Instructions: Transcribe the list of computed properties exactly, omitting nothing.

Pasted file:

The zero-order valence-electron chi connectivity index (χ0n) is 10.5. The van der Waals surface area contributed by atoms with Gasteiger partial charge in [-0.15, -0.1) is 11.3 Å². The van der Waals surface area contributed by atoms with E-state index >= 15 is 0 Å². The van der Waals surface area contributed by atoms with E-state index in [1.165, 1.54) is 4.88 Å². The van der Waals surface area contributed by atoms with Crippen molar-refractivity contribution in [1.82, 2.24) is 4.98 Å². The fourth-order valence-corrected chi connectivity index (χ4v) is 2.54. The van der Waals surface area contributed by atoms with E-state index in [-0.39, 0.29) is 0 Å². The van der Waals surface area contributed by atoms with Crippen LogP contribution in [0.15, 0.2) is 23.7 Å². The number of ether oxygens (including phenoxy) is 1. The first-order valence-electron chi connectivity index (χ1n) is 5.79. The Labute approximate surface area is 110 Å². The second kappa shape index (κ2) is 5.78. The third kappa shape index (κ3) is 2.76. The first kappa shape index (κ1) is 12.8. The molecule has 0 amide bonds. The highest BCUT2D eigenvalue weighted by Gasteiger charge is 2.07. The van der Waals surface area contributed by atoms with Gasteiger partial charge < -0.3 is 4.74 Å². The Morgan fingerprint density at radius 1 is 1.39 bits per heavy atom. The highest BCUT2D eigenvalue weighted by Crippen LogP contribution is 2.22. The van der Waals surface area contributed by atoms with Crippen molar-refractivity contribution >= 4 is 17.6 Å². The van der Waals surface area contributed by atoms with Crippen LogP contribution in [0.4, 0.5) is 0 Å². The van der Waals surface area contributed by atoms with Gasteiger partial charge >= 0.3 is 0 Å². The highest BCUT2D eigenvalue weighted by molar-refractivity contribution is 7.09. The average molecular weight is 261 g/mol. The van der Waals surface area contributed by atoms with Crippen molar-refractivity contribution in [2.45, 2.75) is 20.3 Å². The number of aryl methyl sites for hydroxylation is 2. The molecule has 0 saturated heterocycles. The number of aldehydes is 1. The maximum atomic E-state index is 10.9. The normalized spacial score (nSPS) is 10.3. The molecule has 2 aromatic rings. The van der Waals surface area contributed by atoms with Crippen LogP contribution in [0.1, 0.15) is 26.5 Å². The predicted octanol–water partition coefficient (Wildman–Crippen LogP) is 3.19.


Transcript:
The zero-order valence-electron chi connectivity index (χ0n) is 10.5. The van der Waals surface area contributed by atoms with Gasteiger partial charge in [-0.15, -0.1) is 11.3 Å². The van der Waals surface area contributed by atoms with E-state index >= 15 is 0 Å². The van der Waals surface area contributed by atoms with E-state index in [1.165, 1.54) is 4.88 Å². The van der Waals surface area contributed by atoms with Crippen molar-refractivity contribution in [1.82, 2.24) is 4.98 Å². The fourth-order valence-corrected chi connectivity index (χ4v) is 2.54. The van der Waals surface area contributed by atoms with E-state index in [-0.39, 0.29) is 0 Å². The van der Waals surface area contributed by atoms with Crippen LogP contribution in [0.15, 0.2) is 23.7 Å². The number of ether oxygens (including phenoxy) is 1. The first-order valence-electron chi connectivity index (χ1n) is 5.79. The Labute approximate surface area is 110 Å². The second kappa shape index (κ2) is 5.78. The third kappa shape index (κ3) is 2.76. The first kappa shape index (κ1) is 12.8. The molecule has 0 amide bonds. The highest BCUT2D eigenvalue weighted by Gasteiger charge is 2.07. The van der Waals surface area contributed by atoms with Gasteiger partial charge < -0.3 is 4.74 Å². The Morgan fingerprint density at radius 1 is 1.39 bits per heavy atom. The highest BCUT2D eigenvalue weighted by Crippen LogP contribution is 2.22. The van der Waals surface area contributed by atoms with Crippen molar-refractivity contribution >= 4 is 17.6 Å². The van der Waals surface area contributed by atoms with Crippen LogP contribution in [0.4, 0.5) is 0 Å². The van der Waals surface area contributed by atoms with Gasteiger partial charge >= 0.3 is 0 Å². The highest BCUT2D eigenvalue weighted by molar-refractivity contribution is 7.09. The average molecular weight is 261 g/mol. The van der Waals surface area contributed by atoms with Crippen molar-refractivity contribution in [2.45, 2.75) is 20.3 Å². The number of aryl methyl sites for hydroxylation is 2. The molecule has 0 saturated heterocycles. The number of aldehydes is 1. The maximum atomic E-state index is 10.9. The normalized spacial score (nSPS) is 10.3. The molecule has 2 aromatic rings. The van der Waals surface area contributed by atoms with Crippen LogP contribution in [0.1, 0.15) is 26.5 Å². The predicted octanol–water partition coefficient (Wildman–Crippen LogP) is 3.19.